When She Was Queen

When She Was Queen is a book that examines the hauntingly familiar tales of Indian diaspora across three continents. Vassanji shines a slender beacon into the lives of people who’ve left the subcontinent and settled elsewhere, in places like Africa, the US and Canada. Eager to start a new life, but fettered by colonial baggage in some cases and always mindful of projecting their mores onto alien shores, these tales provide that most precious of insights: the inner workings of people simply trying to make their lives they want them to be. There is the story of the man who gambled his wife away, the tale of the new bride whose wedding night’s pleasure is sullied by a voyeur, the tale of a young wife forced to wear the burqa because of an edict issued 9000 miles away. The stories are good, and there is even that rarest of creatures thrown into the mix: a Pakistani atheist.

Vassanji’s prose is lucid, the point is made and the prose moves on, seeking a fresh emotive target. This is a book that might resonate with all first-generation immigrants, whether from Asia or not. All that sentimental stuff aside, the stories within are really just stories of the human condition, nothing more, nothing less. Bereaved wives, separated lovers, forbidden trysts, societal bigotry and nostalgia are some of the topics you’ll find in these tales. Pick this one up for a dozen short stories that end almost too quickly.

ISBN: 0-385-66176-2

Crooks and Liars

CrooksandLiars.com just gets better every day and here is further proof.

Unless you’ve been living under a rock these past few weeks, you should know that the Pakistani president dictator has declared martial law and assumed power, imprisoning opponents and so on, as these mad despots are bound to do from time to time in these tinpot democracies. So what’s the big deal, you ask? Well, as stated previously, geopolitics is everything. Everything. From the demise of colonialism to the days of the N.A.M., Pakistan has always been America’s preferred South Asian stooge, as a bulwark against Soviet-influenced India. From cheap F-16s to innumerable other preferred partner subsidies, Pakistan has always been America’s darling in South Asia.

Then the wall fell, there was no giant Stalinistic bear behind the Iron Curtain and the States looked a little harder at its special relationship with its ally. When India beckoned with its 400 million strong consumerist demographic, eager to purchase everything the States could throw at it, from cheap irons to clothes to anything American, it suddenly got a lot tougher to justify these preferential treatments to Pakistan, a country with its own brand of fundamental Islam. But no one could ever accuse the Pakistanis of being dummies in a geopolitical war. Quick to capitalize on the “War on Terror”, they promised to fight Afghanistan and the militants therein and thus remained in the good books of the Evil Empire.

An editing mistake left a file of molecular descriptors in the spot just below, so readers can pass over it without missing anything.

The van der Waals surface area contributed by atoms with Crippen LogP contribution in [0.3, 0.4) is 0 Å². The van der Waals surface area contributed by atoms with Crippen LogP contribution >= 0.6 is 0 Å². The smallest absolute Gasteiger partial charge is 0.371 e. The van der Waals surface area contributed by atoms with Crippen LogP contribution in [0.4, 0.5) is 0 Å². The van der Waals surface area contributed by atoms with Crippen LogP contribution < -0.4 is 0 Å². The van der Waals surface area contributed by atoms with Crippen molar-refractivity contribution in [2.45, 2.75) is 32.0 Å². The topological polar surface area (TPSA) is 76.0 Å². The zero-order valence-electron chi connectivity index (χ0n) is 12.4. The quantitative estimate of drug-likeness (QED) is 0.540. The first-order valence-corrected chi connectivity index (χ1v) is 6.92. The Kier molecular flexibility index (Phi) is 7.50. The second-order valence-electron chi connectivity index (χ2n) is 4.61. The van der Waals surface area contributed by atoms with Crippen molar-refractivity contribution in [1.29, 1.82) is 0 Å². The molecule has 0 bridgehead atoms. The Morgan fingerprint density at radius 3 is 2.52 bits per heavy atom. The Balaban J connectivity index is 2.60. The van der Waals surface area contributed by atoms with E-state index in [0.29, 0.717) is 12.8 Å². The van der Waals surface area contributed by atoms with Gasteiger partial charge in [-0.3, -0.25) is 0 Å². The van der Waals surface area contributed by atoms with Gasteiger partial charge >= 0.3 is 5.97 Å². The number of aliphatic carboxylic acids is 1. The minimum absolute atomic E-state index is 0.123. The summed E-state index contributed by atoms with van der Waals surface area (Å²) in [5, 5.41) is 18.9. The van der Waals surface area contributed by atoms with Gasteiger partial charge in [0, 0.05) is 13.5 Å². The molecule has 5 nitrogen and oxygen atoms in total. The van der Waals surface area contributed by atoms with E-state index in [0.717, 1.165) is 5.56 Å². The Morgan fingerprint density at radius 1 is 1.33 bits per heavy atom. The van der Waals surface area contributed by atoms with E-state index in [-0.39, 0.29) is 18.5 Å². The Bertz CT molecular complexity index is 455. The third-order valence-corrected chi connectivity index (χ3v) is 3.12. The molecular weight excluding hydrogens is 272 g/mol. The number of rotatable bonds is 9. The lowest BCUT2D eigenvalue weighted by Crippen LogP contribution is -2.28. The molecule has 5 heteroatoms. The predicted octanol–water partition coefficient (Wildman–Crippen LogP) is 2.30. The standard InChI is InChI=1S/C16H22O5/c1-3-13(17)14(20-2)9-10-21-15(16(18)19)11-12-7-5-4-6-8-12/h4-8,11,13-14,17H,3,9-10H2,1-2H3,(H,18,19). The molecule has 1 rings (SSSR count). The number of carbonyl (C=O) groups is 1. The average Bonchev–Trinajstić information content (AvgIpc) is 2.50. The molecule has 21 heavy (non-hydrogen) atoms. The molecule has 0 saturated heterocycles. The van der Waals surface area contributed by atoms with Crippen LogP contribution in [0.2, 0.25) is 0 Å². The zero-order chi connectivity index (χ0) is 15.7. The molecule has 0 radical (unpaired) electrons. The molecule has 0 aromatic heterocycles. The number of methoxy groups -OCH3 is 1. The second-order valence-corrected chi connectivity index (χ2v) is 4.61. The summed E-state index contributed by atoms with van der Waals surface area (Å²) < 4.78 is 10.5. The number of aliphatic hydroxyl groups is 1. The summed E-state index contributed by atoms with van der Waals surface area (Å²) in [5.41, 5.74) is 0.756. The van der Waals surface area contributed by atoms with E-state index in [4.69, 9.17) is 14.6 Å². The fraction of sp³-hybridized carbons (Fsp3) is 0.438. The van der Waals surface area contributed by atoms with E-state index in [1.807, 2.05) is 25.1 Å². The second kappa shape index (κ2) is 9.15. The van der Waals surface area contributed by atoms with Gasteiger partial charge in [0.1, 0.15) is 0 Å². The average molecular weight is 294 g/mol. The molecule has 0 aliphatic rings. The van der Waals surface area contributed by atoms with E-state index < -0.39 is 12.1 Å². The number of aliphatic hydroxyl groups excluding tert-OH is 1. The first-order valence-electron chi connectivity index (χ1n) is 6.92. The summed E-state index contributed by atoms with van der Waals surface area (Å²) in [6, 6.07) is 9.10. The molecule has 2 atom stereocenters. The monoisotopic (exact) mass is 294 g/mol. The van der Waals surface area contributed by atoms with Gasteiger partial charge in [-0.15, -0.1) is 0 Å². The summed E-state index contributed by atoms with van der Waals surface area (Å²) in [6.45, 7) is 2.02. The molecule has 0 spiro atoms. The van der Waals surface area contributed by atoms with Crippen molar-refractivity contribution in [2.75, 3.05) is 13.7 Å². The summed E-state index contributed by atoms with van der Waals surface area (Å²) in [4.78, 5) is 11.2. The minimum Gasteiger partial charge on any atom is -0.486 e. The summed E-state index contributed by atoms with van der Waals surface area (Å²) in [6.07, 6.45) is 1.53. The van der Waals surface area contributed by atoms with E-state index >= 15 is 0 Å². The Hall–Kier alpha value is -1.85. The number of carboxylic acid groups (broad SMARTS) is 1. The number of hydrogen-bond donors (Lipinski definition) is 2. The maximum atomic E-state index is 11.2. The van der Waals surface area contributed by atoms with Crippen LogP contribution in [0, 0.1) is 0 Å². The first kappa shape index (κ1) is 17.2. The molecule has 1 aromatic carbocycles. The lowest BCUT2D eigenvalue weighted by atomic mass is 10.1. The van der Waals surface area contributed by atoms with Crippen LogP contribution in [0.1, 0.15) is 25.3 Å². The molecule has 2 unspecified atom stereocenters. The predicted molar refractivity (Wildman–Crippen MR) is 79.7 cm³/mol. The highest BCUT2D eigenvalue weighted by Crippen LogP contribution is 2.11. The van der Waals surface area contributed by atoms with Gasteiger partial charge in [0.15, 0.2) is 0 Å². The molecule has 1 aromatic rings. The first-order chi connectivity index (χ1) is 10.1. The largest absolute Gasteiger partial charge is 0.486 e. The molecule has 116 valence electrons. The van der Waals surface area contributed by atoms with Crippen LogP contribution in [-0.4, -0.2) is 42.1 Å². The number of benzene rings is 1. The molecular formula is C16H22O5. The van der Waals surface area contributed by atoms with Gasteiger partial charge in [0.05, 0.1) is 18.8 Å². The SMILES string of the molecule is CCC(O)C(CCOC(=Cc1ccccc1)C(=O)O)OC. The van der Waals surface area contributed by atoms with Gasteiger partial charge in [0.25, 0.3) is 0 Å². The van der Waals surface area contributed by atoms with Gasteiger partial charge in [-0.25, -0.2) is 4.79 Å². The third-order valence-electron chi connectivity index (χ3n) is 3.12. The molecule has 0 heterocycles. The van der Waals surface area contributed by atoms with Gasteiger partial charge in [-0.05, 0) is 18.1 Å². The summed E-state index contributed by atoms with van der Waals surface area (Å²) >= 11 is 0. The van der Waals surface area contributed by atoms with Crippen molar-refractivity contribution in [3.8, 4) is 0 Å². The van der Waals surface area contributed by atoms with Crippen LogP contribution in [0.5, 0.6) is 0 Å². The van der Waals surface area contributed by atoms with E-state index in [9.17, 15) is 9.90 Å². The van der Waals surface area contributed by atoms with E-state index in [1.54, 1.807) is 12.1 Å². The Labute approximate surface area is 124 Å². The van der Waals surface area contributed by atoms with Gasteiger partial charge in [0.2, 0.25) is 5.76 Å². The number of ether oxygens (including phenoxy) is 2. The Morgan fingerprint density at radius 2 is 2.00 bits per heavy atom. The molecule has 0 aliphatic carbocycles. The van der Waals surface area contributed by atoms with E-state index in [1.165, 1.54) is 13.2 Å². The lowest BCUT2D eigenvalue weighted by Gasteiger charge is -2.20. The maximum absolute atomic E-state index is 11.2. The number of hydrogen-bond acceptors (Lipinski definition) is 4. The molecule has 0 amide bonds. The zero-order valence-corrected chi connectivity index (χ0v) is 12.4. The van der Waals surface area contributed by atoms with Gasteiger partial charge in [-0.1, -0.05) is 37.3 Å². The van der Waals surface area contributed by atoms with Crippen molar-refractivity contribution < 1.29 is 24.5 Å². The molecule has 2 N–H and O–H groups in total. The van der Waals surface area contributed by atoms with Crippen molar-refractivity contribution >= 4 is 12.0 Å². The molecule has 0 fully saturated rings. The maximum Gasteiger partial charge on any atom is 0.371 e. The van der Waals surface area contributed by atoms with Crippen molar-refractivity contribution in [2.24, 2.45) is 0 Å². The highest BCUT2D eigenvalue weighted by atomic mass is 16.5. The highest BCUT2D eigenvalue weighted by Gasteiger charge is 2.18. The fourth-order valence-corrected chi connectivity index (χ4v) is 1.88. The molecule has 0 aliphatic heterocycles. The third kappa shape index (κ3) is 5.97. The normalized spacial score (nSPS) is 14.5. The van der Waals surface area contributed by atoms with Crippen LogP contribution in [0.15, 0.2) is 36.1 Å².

So why is this embarassing? Well, for one, this goes against the military industrial complex is working very hard at to make you believe. The war in the Gulf is to spread democracy etc..etc….all that doesn’t go down too well when one of your biggest allies himself seizes power in a markedly non-democratic fashion. But does the average North American even know where Pakistan is? Or care? Don’t they have America’s Next Top Model or some other bilge to watch, thereby programming themselves to be utter stooges to mediocrity and suburban despair. But that is a rant for another day. Anyway, the one good thing out of this situation so far is the delicious irony cake below.

In what has to be the biggest irony of the Bush administration, a regime known for its substantial faux pas’ and gaffes, the White House tells Pervez Musharraf to “never restrict constitutional freedoms in the name of fighting terrorism.” If this isn’t laughable, I don’t know what is.

Read the full story here:

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She said that the administration is “deeply disappointed” by the measure, which suspends the country’s constitution, and believes it is never “reasonable” to “restrict constitutional freedoms in the name of fighting terrorism”:

Q: Is it ever reasonable to restrict constitutional freedoms in the name of fighting terrorism?

MS. PERINO: In our opinion, no.

For more analysis and so on, consult the media and draw your own conclusions once you’ve learned the facts. This video clip taken from here.